Tough guy’s tattoo is talk of ‘The Town’

By Gayle Fee & Laura Raposa
Boston Herald
September 19, 2010

Dennis McLaughlin
Photo by John Wilcox

When Ben Affleck needed to add some brawn to his shoot-’em-up flick “The Town,” he hired real-life Townie Dennis McLaughlin.

McLaughlin, a 6-foot-2, 300-pound, fourth-generation longshoreman from the square mile, plays Rusty, henchman to actor Pete Postlethwaite’s (“In the Name of the Father”) villain Fergus Colm.

McLaughlin credits his daughters Morgan, 10, and Erin, 18, with his big break.

“If it wasn’t for them, I wouldn’t have tried out,” said McLaughlin, 49, who brought the kids to the casting call so they could be extras.

Intimidating stature aside, McLaughlin said it was his unique tattoo that caught Affleck’s eye.

An outline of the commonwealth of Massachusetts – filled in with the colors of the Irish flag and Charlestown’s zip code – covers McLaughlin’s right forearm.

According to McLaughlin, Affleck loved the tat so much, the studio flew the Townie out to Los Angeles for a close-up of the ink job.

“The fun stuff now is that people actually come up to me and want my picture taken with them,” McLaughlin said.

The first-time actor said he is thrilled with his Hollywood experience.
“From soup to nuts, every single person I met on the set was very nice to me. They all knew I was a new guy. Affleck came over unsolicited at one of the locations and (invited my daughters) to the set,” he said.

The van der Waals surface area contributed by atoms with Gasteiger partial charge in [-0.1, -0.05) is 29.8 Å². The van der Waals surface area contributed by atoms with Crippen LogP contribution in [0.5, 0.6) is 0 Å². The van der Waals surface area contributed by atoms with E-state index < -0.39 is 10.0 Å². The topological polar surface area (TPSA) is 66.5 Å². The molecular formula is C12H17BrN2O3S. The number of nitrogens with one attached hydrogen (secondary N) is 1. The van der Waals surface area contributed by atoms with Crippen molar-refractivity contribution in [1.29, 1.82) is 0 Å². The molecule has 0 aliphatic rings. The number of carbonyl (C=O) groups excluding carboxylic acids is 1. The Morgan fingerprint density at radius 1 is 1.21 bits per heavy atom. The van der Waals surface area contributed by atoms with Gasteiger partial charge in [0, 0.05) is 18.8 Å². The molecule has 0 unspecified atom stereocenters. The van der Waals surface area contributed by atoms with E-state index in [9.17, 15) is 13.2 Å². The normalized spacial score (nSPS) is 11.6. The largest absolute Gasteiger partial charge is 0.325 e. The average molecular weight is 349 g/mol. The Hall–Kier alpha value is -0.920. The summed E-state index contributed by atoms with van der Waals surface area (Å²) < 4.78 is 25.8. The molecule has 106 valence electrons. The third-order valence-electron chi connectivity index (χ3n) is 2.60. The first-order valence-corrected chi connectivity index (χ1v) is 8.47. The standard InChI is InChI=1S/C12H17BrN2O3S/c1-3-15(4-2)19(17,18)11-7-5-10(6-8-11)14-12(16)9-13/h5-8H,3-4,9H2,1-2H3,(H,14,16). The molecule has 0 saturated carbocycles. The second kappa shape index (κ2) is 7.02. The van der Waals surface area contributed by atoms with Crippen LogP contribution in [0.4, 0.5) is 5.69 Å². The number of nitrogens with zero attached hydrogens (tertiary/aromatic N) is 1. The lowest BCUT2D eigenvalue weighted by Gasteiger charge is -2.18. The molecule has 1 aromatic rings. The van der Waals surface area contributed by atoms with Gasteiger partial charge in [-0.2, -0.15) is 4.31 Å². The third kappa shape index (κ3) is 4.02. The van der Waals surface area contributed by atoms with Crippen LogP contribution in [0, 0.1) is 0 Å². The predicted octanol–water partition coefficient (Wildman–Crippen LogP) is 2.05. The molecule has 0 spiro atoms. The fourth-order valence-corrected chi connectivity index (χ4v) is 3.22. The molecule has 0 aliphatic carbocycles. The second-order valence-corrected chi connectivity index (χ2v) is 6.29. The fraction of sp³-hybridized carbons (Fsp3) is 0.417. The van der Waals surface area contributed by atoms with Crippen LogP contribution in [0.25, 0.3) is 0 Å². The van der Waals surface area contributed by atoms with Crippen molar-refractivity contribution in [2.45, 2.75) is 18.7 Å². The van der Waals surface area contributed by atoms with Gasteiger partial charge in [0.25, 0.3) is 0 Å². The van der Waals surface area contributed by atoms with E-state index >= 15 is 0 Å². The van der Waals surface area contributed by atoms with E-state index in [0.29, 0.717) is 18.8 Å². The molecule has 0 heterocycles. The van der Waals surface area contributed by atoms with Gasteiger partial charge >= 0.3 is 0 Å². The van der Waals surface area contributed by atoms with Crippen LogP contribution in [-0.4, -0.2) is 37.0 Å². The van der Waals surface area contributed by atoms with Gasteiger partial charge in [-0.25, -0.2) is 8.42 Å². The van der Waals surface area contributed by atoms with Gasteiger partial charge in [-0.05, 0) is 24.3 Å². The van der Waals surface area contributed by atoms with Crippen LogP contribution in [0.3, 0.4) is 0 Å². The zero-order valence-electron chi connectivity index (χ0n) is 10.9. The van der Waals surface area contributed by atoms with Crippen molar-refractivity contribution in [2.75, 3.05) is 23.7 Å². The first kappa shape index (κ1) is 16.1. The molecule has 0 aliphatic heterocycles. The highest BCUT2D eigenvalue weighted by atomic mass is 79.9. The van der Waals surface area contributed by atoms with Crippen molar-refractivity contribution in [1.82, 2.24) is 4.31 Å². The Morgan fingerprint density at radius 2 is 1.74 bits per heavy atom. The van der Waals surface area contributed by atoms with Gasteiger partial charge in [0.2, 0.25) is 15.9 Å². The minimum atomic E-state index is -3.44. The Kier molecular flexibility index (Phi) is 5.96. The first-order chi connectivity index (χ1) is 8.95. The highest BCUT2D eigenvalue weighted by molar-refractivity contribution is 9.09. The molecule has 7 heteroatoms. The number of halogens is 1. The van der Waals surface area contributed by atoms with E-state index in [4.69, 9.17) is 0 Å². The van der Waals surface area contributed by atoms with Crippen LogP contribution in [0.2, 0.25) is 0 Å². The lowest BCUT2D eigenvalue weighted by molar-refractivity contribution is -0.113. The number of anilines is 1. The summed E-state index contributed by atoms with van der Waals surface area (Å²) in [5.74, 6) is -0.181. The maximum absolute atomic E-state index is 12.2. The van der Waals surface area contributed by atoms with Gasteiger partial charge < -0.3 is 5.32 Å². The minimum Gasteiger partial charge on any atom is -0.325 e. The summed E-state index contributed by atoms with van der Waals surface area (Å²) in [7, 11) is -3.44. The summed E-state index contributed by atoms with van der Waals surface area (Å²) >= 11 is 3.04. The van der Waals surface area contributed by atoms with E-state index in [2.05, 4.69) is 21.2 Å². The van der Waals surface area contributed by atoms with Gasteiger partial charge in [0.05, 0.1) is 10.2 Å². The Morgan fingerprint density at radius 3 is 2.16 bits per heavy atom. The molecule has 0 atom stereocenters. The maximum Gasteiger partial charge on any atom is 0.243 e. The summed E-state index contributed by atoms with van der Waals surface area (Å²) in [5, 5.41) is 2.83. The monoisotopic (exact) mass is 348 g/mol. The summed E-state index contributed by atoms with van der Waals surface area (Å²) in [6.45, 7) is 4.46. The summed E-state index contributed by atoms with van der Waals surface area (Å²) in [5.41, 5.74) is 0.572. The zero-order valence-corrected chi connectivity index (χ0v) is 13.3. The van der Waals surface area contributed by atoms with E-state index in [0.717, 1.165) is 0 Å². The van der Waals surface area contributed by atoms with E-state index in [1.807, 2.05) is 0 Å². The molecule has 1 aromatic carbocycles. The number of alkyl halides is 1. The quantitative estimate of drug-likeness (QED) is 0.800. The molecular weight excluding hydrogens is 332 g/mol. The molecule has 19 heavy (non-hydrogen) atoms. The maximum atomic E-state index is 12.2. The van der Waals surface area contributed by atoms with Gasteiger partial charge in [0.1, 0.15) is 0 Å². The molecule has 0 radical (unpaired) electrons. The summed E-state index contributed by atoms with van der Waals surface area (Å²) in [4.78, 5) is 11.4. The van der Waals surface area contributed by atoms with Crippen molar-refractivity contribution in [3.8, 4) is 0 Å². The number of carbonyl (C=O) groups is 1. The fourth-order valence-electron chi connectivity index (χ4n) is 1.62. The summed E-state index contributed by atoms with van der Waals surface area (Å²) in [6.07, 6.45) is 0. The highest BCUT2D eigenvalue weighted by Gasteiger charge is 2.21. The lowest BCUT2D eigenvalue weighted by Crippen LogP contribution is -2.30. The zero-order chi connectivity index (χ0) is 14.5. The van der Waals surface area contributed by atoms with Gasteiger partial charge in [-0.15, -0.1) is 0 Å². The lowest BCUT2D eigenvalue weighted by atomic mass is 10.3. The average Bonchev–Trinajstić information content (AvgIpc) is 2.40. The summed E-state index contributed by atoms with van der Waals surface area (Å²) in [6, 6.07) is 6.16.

Owen Burke, 21, another real-life Charlestownie, played the fourth member of the Not (Bleep)ing Around Gang, alongside Ben, Jeremy Renner and Dorchester rapper Slaine in the “The Town.”

“It was a trip,” said Burke, who is in his second year at Bunker Hill Community College.

Burke auditioned for the part of Desmond Elden, who goes by the nickname Monsignor in Chuck Hogan’s book “Prince of Thieves.” The first-time actor said he had to learn lines for the part, but not the accent.

Renner, on the other hand, had to learn to talk the talk.

So how did he do?

“I think he did a lot of research on his own,” Burke said of the Oscar nominee. “He would ask me a lot of things. That blew my mind a bit.”
File Under: My Kind Of Townie.

‘Dark’ ages

And speaking of Ben, if you want to see his very first performance on the big screen, check out “The Dark End of the Street” at

The flick, Affleck’s first movie role, was directed by fellow Cambridge homey Jan Egleson and was a featured film at the Communications Institute of New England’s 1981 series on film, television and recorded music.

It is the story of two white teens who witness the accidental killing of their African-American friend.

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